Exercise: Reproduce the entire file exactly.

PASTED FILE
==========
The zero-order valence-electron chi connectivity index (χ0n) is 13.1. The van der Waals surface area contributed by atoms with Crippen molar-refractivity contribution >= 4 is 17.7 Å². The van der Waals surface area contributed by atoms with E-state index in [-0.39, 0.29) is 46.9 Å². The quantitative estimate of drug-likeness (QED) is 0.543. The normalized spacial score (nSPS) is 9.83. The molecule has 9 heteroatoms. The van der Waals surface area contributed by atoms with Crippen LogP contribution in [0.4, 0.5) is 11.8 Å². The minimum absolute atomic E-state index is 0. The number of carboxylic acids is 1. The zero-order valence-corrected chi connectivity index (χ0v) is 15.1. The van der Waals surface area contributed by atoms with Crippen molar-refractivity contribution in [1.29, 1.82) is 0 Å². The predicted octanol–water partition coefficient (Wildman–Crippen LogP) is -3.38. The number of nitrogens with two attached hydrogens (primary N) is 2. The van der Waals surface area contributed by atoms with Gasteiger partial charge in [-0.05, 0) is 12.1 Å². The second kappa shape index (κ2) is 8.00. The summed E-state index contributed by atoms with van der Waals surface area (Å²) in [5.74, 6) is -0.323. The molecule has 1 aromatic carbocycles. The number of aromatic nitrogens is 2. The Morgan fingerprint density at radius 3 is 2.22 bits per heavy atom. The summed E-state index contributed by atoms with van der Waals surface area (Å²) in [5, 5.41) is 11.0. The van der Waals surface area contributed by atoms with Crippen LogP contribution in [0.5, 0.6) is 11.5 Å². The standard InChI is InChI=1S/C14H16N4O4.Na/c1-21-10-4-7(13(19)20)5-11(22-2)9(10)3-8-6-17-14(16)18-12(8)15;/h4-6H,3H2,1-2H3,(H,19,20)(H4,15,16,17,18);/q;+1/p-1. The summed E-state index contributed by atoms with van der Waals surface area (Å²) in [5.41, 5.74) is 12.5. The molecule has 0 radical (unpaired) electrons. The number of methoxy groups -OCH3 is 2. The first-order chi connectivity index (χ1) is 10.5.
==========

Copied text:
The zero-order valence-electron chi connectivity index (χ0n) is 13.1. The van der Waals surface area contributed by atoms with Crippen molar-refractivity contribution >= 4 is 17.7 Å². The van der Waals surface area contributed by atoms with E-state index in [-0.39, 0.29) is 46.9 Å². The quantitative estimate of drug-likeness (QED) is 0.543. The normalized spacial score (nSPS) is 9.83. The molecule has 9 heteroatoms. The van der Waals surface area contributed by atoms with Crippen LogP contribution in [0.4, 0.5) is 11.8 Å². The minimum absolute atomic E-state index is 0. The number of carboxylic acids is 1. The zero-order valence-corrected chi connectivity index (χ0v) is 15.1. The van der Waals surface area contributed by atoms with Crippen molar-refractivity contribution in [1.29, 1.82) is 0 Å². The predicted octanol–water partition coefficient (Wildman–Crippen LogP) is -3.38. The number of nitrogens with two attached hydrogens (primary N) is 2. The van der Waals surface area contributed by atoms with Gasteiger partial charge in [-0.05, 0) is 12.1 Å². The second kappa shape index (κ2) is 8.00. The summed E-state index contributed by atoms with van der Waals surface area (Å²) in [5.74, 6) is -0.323. The molecule has 1 aromatic carbocycles. The number of aromatic nitrogens is 2. The Morgan fingerprint density at radius 3 is 2.22 bits per heavy atom. The summed E-state index contributed by atoms with van der Waals surface area (Å²) in [5, 5.41) is 11.0. The van der Waals surface area contributed by atoms with Crippen LogP contribution in [0.5, 0.6) is 11.5 Å². The standard InChI is InChI=1S/C14H16N4O4.Na/c1-21-10-4-7(13(19)20)5-11(22-2)9(10)3-8-6-17-14(16)18-12(8)15;/h4-6H,3H2,1-2H3,(H,19,20)(H4,15,16,17,18);/q;+1/p-1. The summed E-state index contributed by atoms with van der Waals surface area (Å²) in [5.41, 5.74) is 12.5. The molecule has 0 radical (unpaired) electrons. The number of methoxy groups -OCH3 is 2. The first-order chi connectivity index (χ1) is 10.5.